There is also a free display at the site, where visitors can watch a 15-minute film about the renovation works and view a selection of photography. Various artefacts from the cathedral itself will also be on display. 

The exhibition will move to the Conciergerie, on Paris’ Ile de la Cité in the spring. In the Autumn, it will be moved again to the space underneath the large forecourt of the cathedral itself. 

There is a reduced ticket price of €20 per person for people under 18, students, unemployed people, those on RSA benefits, and people booking for a group of five or more people. 

You can buy tickets here or directly at the site. The group discount only applies to people who buy online. 

The exact address is: Espace Grande Arche de la Défense, 1 Parvis de la Défense, 92400 Puteaux.

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CULTURE

Cannes film-makers urge France to face up to colonial past

Film-makers are holding up a mirror to France over its colonial past at the Cannes festival, helped by star power and a growing French readiness to face up to injustices committed notably in Africa.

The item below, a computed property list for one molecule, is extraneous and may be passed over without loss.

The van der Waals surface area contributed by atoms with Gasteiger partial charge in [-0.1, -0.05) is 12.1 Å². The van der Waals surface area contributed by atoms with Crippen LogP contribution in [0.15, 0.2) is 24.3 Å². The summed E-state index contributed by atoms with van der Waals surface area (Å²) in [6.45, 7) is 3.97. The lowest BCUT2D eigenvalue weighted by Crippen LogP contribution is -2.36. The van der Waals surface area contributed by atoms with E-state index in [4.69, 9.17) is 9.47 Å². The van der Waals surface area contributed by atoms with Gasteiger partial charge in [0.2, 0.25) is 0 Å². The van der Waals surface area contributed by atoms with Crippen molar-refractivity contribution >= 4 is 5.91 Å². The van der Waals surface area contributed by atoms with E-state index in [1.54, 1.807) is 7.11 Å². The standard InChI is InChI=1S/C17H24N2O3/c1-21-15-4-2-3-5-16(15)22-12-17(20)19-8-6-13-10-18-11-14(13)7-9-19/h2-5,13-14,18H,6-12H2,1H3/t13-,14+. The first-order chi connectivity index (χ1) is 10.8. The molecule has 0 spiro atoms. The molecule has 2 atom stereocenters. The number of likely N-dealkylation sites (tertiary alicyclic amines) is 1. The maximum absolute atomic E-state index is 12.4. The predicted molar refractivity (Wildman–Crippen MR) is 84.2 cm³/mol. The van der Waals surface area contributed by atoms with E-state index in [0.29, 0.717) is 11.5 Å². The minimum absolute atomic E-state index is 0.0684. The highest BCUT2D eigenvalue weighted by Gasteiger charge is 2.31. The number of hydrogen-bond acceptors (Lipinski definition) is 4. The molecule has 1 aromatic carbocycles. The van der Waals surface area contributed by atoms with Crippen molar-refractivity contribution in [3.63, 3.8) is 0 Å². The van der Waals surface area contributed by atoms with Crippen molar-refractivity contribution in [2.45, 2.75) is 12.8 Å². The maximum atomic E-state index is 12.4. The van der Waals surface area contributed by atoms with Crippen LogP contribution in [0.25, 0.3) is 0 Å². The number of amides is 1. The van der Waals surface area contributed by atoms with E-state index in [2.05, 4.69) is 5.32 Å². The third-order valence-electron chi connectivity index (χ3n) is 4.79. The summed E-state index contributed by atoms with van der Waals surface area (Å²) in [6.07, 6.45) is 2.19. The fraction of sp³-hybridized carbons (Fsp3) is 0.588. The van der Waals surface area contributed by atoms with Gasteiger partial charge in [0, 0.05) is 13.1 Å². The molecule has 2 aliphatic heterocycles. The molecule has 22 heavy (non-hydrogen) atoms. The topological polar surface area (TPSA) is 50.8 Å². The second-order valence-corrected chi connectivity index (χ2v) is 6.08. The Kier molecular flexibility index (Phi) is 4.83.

Cannes film-makers urge France to face up to colonial past

The colonisation of Algeria and the horrors of the Algerian war of independence (1954-1962) deeply scarred both nations and continues to mar relations, but was hardly discussed in France in public for decades.

Although President Emmanuel Macron has acknowledged crimes committed — including a massacre by police of Algerians in Paris in 1961 which he called “inexcusable” — his government has ruled out “presenting an apology” for France’s colonial past.

“I think you could say that I’m obsessed by the Algerian war,” French director Philippe Faucon told AFP at the Cannes festival.

His film “Les Harkis” tells the story of Algerians who fought alongside French troops against the independence movement, only to be left behind for the most part when France pulled out of Algeria, and facing the vengeance of the victorious Algerians.

The movie places the responsibility for this “criminal betrayal” and the subsequent massacres of Harkis firmly at the doorstep of then-president Charles de Gaulle.

“It is necessary to recall this story and look the truth in the eyes,” said Algerian-born Faucon, although historical “complexities” make easy judgments impossible.

French director Philippe Faucon, pictured at his former high school in in Marseille, 2016.

French director Philippe Faucon, pictured at his former high school in in Marseille, 2016. Photo by BERTRAND LANGLOIS / AFP

‘Everybody needs to know’